– Arthur
    Commented Jun 12, 2017 at 7:47
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    $\begingroup$ @Draco18s No, the perforations that aid tearing are still narrow with a sharp tip. Round, relatively large perforations make tearing more difficult. You can try this yourself with a piece of paper and a hole puncher. It is noticably harder to continue a tear that goes through a hole like that. $\endgroup$
    – Arthur
    Commented Jun 12, 2017 at 13:48
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    $\begingroup$ @Arthur I have seen round-hole "tear strips" (primarily stamps) but I'll admit that it's been a while. Also been a while since I've seen a hole punch (definitely don't have one out in my temporary accommodations). But I will agree that circles do distribute stress. I just hit a conflict in mental models and had to check. $\endgroup$ Commented Jun 12, 2017 at 13:52
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    $\begingroup$ Stamps are a special case in that the holes are about as wide as the paper between the holes. This means the stress isn't concentrated at a tip of a tear. Instead, the whole paper bridge between two holes gives way, typically at the narrowest point. $\endgroup$
    – MSalters
    Commented Jun 13, 2017 at 7:30

The other answer answers why the tip of a tear is a weak point, but in my opinion it does not really answer how perforating a material makes a new tear follow the perforation. I'll attempt a small explanation here:

When you apply force to a tear, the tear with propagate somewhat randomly from the tip (depending on the material, of course; for an extreme example, no tailor would ever cut any sizeable length of cloth along the threads, they rip it as this is both faster and more accurate). However, if it started out at the right place (i.e. at the "tear here" mark, or from a hole in the perforation), then the probability that it hits the next hole in the perforation is quite high. Once it does, the tear moves to the end of the new perforation it hit, and starts applying the force there. Once again a tear starts forming and propagates more or less randomly until it hits the next hole from the perforation.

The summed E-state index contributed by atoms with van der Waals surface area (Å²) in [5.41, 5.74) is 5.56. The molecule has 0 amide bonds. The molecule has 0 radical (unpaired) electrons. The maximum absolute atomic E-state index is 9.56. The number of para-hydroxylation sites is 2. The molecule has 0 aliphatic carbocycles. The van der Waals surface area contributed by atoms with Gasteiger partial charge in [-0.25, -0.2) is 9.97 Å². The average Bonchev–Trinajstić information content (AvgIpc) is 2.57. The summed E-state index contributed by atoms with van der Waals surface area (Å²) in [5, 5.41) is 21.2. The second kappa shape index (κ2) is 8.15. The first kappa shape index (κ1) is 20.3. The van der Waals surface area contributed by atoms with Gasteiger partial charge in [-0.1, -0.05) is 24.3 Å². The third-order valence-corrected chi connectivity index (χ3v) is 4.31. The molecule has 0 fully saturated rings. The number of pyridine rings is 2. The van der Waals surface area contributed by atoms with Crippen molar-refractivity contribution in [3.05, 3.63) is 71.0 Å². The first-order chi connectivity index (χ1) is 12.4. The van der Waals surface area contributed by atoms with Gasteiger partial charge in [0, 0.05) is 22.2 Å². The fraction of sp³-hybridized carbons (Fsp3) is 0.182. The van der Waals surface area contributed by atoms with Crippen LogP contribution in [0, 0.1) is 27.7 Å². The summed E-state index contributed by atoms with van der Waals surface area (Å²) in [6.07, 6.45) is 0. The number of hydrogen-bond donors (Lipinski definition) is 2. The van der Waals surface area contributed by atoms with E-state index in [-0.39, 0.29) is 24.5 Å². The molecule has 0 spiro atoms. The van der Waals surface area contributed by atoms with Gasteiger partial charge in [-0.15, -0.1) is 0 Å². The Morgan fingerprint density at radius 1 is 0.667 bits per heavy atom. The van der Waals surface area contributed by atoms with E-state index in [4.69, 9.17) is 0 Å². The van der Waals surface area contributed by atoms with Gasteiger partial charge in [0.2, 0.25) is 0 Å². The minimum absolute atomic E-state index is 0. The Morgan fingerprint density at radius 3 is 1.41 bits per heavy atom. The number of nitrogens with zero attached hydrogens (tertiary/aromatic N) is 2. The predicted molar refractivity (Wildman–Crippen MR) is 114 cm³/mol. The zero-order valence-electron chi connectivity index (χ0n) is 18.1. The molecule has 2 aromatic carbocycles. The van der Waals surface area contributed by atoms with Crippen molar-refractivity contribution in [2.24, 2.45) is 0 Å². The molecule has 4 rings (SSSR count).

This is also what goes wrong when the perforation fails to guide a tear (which happens on occasion): The tear you're making misses the next hole of the perforation and finds its own way through the material, and if this goes unchecked, the tear can deviate quite drastically from the "tear here" line.


You can see the holes or punctures as a way to provide the materials in question with a "path of least resistance", along which the tearing proceeds (well, in most cases; when I try to tear off a strip of stamps it happens frequently that the stamps themselves are torn apart, which is why I always make a fold in the little pieces of paper between the holes). Tearing a piece of uniform piece of paper will give a tearing path that's rather erratic (except that the tearing goes from one side to the other side when you move your hands away from each other). But when you puncture the paper in a straight line, the tear will follow this path of least resistance.

Of course, it depends on the material (brittle, solid, elastic, thick or thin, etc.) how to puncture it. Or you can make different holes or punctures for the same material, and find out what way works the best.

You can try to make a wavy line of holes in paper which goes only downwards (if you let the series of holes bend upwards, the path of least resistance won't be the one that goes back up; the tearing paper will proceed erratically downwards, which obviously has less resistance than following the holes back upwards). It's a nice subject to experiment with.